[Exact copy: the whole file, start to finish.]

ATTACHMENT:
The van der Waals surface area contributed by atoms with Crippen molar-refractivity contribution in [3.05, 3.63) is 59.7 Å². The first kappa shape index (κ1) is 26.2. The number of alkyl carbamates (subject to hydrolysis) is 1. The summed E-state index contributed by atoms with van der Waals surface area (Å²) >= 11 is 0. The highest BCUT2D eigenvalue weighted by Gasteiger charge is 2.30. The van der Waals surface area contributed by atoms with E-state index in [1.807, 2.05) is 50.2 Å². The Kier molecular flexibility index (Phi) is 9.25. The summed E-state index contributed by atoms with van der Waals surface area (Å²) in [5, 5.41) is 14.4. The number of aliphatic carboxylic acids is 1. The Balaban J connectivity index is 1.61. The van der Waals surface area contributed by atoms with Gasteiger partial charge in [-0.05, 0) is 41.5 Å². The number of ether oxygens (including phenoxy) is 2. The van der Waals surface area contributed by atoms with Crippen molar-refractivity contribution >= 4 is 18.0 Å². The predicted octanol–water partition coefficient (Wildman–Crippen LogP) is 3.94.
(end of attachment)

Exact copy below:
The van der Waals surface area contributed by atoms with Crippen molar-refractivity contribution in [3.05, 3.63) is 59.7 Å². The first kappa shape index (κ1) is 26.2. The number of alkyl carbamates (subject to hydrolysis) is 1. The summed E-state index contributed by atoms with van der Waals surface area (Å²) >= 11 is 0. The highest BCUT2D eigenvalue weighted by Gasteiger charge is 2.30. The van der Waals surface area contributed by atoms with E-state index in [1.807, 2.05) is 50.2 Å². The Kier molecular flexibility index (Phi) is 9.25. The summed E-state index contributed by atoms with van der Waals surface area (Å²) in [5, 5.41) is 14.4. The number of aliphatic carboxylic acids is 1. The Balaban J connectivity index is 1.61. The van der Waals surface area contributed by atoms with Gasteiger partial charge in [-0.05, 0) is 41.5 Å². The number of ether oxygens (including phenoxy) is 2. The van der Waals surface area contributed by atoms with Crippen molar-refractivity contribution >= 4 is 18.0 Å². The predicted octanol–water partition coefficient (Wildman–Crippen LogP) is 3.94.